Friday, November 11, 2011

Friday's Forgotten Books, November 11, 2011

Patti Abbott is the author of MONKEY JUSTICE (Snubnose Press) and the co-editor of DISCOUNT NOIR.

IN THE LAST ANAYSIS, Amanda Cross (Carolyn Gold Heilbrun)



Amanda Cross wrote 14 books about Kate Fansler, an English Professor who solved crimes and cogitated on the issues of the day: feminism being foremost in her mind.

In this her first novel, a student, referred by Professor Fansler to a psychoanalyst friend, is found stabbed to dead on his couch, his fingerprints on the knife. Fansler solves the murder with the help of her friend, ADA, Reed Amhearst. All of Cross' books take place in an academic setting and she uses it well to explore the issues of the day that concerned her.

Heilbrun, the mother of three children, was the first woman to receive tenure at Columbia University although it was not for writing this series, something that was looked down on by her colleagues.

Heilbrun committed suicide at the age of 77. She was not sick but perhaps feared illness or the loss of independence. She also believed fervently in the right to decide when to end one's own life. You can find more out about her last day here.


Ed Gorman is the author of BAD MOON RISING. You can find him here.
THE JUGGER BY RICHARD STARK

How this for an opener? I'm about to review the worst book Donald E. Westlake ever wrote. Don't take my word for it. Here's Westlake himself speaking.
"I spoiled a book by having him do something he wouldn’t do. The sixth book in the series is called The Jugger, and that book is one of the worst failures I’ve ever had. The problem with it is, in the beginning of the book this guy calls him and says “I’m in trouble out here and these guys are leaning on me and I need help,” and Parker goes to help him. I mean, he wouldn’t do that, and in fact, the guy wouldn’t even think to call him! (laughs)"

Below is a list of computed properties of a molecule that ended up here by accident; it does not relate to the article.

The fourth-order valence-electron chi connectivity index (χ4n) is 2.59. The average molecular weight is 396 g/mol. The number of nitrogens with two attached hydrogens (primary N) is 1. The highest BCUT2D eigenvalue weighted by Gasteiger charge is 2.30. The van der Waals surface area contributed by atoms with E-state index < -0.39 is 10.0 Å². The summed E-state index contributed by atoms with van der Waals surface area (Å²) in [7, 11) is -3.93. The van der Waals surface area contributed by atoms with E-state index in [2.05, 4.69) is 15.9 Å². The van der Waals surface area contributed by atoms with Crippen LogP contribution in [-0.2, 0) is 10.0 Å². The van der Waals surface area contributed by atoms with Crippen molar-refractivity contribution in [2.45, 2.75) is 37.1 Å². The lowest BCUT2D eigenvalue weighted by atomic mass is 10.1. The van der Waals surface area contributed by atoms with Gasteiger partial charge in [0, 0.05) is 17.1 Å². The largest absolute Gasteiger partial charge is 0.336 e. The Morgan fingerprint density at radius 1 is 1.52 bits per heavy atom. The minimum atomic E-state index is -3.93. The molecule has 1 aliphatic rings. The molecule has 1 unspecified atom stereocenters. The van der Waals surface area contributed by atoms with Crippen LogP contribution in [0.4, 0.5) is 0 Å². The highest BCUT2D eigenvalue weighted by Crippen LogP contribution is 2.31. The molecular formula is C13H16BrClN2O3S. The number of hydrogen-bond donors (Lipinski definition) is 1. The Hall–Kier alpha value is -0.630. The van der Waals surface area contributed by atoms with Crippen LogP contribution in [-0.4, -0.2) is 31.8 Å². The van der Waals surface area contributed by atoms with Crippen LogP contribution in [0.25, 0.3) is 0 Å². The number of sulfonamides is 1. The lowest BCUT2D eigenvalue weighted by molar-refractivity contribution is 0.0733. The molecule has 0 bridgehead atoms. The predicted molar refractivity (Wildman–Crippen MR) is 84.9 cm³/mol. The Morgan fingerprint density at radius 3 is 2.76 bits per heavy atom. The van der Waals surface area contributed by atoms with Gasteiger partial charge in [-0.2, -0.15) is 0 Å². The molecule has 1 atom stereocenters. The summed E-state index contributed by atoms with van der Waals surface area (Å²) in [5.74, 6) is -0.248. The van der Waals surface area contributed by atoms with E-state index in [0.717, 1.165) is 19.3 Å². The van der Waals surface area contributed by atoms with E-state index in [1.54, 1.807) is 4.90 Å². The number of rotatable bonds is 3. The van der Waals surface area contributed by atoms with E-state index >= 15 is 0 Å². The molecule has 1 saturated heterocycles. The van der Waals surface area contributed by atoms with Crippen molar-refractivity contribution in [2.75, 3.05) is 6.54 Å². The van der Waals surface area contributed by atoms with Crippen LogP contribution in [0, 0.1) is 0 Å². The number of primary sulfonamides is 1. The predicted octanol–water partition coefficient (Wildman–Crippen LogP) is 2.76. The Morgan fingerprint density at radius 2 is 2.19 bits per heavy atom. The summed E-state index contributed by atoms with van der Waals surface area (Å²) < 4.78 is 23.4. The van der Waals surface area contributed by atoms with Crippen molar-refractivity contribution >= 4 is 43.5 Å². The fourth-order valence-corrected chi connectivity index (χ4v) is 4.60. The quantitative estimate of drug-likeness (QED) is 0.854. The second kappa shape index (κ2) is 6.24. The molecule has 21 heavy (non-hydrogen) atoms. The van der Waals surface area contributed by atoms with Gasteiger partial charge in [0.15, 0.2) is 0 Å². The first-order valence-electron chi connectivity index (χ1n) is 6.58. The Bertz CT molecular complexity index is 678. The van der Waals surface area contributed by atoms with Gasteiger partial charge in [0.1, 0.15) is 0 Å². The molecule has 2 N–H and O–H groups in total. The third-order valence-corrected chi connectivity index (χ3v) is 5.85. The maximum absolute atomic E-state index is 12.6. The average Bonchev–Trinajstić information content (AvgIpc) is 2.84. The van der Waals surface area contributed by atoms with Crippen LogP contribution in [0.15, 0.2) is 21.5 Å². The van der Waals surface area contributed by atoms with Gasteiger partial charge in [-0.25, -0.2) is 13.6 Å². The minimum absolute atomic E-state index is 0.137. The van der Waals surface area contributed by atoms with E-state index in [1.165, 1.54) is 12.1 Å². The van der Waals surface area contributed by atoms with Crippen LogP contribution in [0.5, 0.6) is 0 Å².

I found this quote on The Violent World of Parker website, a goodie. More" Westlake has more than once cited The Jugger as a failure, and although I’ve never seen it straight from the horse’s mouth, I’ve heard he considers it the worst book he’s ever written. Well, Mr. Westlake, if this is the worst you can do after cranking out more books than I can count, I am in great envy of your abilities.

"Mr. Westlake is wrong about Parker acting out of character in The Jugger. He seems to have forgotten the details, which is perfectly understandable, as the book was written in 1965 and he probably has not had much reason to revisit it if he doesn’t care for it that much."

Me again: I frequently find myself liking books most other people don't and vice-versa. The Jugger's a good example. No it's not a great Parker adventure but it's got a lot of early Sixties atmosphere, a cast of truly despicable characters and a constantly shifting plot.

What we have here is a kind of psychodrama. We have a dumb but crafty Sheriff, a smart but unlucky FBI man, a dumb but uncrafty lady friend of a pathetic dead guy who'd been trying to find an imaginary sum of money hidden by Joe Sheer.